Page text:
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Agreement, filed July 30, 2019 (Doc. 465-1)("Second Amended Settlement Agreement"). The Court concludes that: (i) if the Court had been presiding when the Officers Association filed its MTI, the Court would have granted the Officers Association's request for intervenor status, but it would have limited that status to the Officers Association's interest in its Collective Bargaining Agreement, https://www.cabq.gov/humanresources/documents/apoa-jul-9-2016.pdf/view (last visited June 10, 2020)("CBA"); (ii) although the Court will permit the Officers Association to make substantive Objections to the Settlement Agreement to protect its interests under the CBA, the Officers Association's Objection is not timely and thus the Court denies the Officer Association's Objection; and (iii) the Court will not amend SOP § 2-57's would-have-known standard, because it does not have authority to do so, and even if the Court did have the authority to amend the would-have-known standard, Albuquerque has the right to enact a policy more stringent than the constitutional floor that is consistent with the Settlement Agreement and caselaw.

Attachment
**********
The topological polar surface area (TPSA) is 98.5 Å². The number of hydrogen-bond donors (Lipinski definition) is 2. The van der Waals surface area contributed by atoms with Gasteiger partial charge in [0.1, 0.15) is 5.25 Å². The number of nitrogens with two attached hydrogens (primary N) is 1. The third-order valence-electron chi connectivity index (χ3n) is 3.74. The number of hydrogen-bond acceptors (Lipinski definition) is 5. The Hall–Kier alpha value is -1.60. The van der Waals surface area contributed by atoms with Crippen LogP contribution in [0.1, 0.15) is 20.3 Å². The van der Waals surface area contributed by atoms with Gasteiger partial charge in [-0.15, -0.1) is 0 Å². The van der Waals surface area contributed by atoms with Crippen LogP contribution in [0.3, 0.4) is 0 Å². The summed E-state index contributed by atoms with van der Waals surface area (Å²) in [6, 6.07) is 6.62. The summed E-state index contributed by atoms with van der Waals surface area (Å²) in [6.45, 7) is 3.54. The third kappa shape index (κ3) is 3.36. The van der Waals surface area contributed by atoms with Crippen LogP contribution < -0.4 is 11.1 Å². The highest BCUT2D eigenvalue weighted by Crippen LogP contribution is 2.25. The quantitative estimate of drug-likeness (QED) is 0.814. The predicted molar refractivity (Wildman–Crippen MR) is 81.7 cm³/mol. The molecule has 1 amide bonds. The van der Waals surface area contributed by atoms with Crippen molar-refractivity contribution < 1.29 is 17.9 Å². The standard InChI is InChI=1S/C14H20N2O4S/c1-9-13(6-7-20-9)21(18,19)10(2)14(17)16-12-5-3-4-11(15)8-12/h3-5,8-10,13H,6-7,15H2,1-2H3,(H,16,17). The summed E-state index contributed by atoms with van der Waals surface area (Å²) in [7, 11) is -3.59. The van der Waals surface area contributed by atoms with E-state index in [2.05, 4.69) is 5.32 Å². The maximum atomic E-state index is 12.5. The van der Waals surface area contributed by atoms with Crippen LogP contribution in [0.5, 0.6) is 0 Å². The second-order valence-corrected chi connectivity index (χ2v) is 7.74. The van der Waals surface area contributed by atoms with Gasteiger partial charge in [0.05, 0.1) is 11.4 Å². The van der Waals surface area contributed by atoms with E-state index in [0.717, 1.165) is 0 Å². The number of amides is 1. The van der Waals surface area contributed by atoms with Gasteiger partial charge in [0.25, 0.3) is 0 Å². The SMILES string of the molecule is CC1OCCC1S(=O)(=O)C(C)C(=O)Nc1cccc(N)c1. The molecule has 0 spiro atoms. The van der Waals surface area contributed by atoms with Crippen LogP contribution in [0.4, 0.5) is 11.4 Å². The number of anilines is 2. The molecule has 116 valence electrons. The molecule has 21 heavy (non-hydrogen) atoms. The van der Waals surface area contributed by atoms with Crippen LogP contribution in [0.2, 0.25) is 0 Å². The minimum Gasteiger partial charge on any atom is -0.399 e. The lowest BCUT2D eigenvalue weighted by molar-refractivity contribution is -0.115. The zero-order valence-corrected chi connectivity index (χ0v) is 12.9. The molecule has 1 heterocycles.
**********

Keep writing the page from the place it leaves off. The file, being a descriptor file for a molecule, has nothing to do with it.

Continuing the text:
In November, 2012, the Plaintiff United States of America opened an investigation into the use of force by Albuquerque Police Department's ("APD") law enforcement officers. Joint Motion Requesting Approval and Entry of the Settlement Agreement as an Order at 2, filed November 14, 2014 (Doc. 9)("Joint Motion for Settlement"). In April, 2014, the United States issued the results of its investigation, in which it "concluded that it had reasonable cause to believe that the Albuquerque Police Department engages in a pattern or practice of use of excessive force, in violation of the Fourth Amendment and Section 14141" of Title 42 of the United States Code. Joint Motion for Settlement at 3. Soon after the United States issued its results, the United States entered discussions with Albuquerque, with input from the public and subject-matter experts,